the Solution XY Plot menu and clickLoad File... and select the file that you just
downloaded, BlasiusU.xy. Lastly, click Plot in the Solution XY Plot menu. You should
then obtain the following figure.

Lastly, select Write to File located under Options in the Solution XY Plot menu. Then,
click Write.... When prompted for a filename, enterXVelOutlet.xy and save the file in
your working directory.

Mid-Section Velocity Profile

Here, we will plot the variation of the x component of the velocity along a vertical line in
the middle of the geometry. In order to create the profile, we must first create a vertical
line at x=0.5m, using the Line/Rake tool. First, (Click) Surface < Line/Rake as shown
in the following image.

We'll create a straight vertical line from (x0,y0)=(0.5,0) to (x1,y1)=(0.5,0.5). Select Line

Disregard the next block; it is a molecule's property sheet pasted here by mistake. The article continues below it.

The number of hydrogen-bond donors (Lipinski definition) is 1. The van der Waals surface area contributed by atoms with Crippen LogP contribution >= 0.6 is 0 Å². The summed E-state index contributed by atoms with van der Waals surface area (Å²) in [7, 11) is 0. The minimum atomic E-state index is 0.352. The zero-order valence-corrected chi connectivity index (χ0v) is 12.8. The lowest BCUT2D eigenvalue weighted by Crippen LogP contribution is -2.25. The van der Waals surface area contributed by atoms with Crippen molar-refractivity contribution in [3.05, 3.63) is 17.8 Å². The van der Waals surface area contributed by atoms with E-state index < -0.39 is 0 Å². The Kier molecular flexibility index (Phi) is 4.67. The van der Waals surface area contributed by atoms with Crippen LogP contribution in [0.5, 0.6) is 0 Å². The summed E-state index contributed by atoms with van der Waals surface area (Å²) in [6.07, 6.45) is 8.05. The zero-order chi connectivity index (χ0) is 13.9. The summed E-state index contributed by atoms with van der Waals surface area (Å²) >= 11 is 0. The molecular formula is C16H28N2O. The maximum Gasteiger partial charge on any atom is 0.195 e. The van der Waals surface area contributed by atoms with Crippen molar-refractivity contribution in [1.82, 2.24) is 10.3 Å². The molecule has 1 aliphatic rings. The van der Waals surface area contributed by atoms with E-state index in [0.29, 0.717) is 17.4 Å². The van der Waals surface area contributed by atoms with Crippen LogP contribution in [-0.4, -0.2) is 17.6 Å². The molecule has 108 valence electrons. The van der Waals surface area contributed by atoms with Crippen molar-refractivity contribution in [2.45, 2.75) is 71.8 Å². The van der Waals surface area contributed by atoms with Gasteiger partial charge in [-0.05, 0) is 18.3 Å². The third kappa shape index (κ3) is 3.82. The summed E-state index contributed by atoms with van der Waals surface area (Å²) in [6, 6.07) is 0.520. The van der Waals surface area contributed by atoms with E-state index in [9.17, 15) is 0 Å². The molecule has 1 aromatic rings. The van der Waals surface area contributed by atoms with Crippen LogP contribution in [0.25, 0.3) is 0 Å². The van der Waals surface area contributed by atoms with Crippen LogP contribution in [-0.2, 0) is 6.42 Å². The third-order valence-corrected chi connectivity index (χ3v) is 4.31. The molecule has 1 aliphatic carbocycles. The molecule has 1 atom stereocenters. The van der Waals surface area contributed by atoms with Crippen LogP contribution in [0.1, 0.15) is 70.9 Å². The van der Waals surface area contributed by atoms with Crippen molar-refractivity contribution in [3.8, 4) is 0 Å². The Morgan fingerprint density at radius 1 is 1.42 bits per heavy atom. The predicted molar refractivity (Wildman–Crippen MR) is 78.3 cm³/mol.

Tool under Options.
Enter x0=0.5, y0=0,x1=0.5,y1=0.5.
Enter line1 under New
Surface Name. Your Line/Rake Surface menu should look exactly like the following
image.

Next, click Create. Now, that the vertical line has been created we can proceed to the
plotting. Click on Plots, then double click XY Plot to open the Solution XY Plot menu.
In the Solution XY Plot menu, use the settings that were used from the section above,
except select line1 underSurfaces and deselect any other geometry sections. Make
sure that Write to File is not selected, then click Plot. You should obtain the following
output.

Then,
return
to
the Solution
XY
Plot menu
and
select
both line1 and outlet under Surfaces. Next, click Plot and you should obtain the
following figure.

Once again, return to the Solution XY Plot menu, select Write to File, then
click Write.... When prompted for a filename, enter XVelProfs.xyand save the file in your
working directory.
Pressure Coefficients

In this section we will create contour plots for the pressure coefficients. Before we
begin, we must first set the reference values for velocity. In order to do so, first click